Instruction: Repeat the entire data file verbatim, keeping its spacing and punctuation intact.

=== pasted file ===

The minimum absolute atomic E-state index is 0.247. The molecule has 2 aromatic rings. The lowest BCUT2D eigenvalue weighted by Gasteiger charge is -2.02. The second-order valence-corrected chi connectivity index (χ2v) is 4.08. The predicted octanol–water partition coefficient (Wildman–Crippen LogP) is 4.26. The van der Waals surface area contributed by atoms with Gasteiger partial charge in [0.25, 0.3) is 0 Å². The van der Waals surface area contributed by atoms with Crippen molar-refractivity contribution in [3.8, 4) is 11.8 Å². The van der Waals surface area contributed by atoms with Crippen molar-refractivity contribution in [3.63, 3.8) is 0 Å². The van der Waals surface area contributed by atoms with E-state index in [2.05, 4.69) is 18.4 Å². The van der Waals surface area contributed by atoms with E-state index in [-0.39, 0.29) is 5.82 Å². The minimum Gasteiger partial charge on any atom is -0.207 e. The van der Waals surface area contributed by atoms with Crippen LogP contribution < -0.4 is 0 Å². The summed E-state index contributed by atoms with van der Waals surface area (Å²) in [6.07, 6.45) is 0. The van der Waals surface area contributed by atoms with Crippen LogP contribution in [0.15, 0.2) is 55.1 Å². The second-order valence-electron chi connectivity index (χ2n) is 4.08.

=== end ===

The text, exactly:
The minimum absolute atomic E-state index is 0.247. The molecule has 2 aromatic rings. The lowest BCUT2D eigenvalue weighted by Gasteiger charge is -2.02. The second-order valence-corrected chi connectivity index (χ2v) is 4.08. The predicted octanol–water partition coefficient (Wildman–Crippen LogP) is 4.26. The van der Waals surface area contributed by atoms with Gasteiger partial charge in [0.25, 0.3) is 0 Å². The van der Waals surface area contributed by atoms with Crippen molar-refractivity contribution in [3.8, 4) is 11.8 Å². The van der Waals surface area contributed by atoms with Crippen molar-refractivity contribution in [3.63, 3.8) is 0 Å². The van der Waals surface area contributed by atoms with E-state index in [2.05, 4.69) is 18.4 Å². The van der Waals surface area contributed by atoms with E-state index in [-0.39, 0.29) is 5.82 Å². The minimum Gasteiger partial charge on any atom is -0.207 e. The van der Waals surface area contributed by atoms with Crippen LogP contribution < -0.4 is 0 Å². The summed E-state index contributed by atoms with van der Waals surface area (Å²) in [6.07, 6.45) is 0. The van der Waals surface area contributed by atoms with Crippen LogP contribution in [0.15, 0.2) is 55.1 Å². The second-order valence-electron chi connectivity index (χ2n) is 4.08.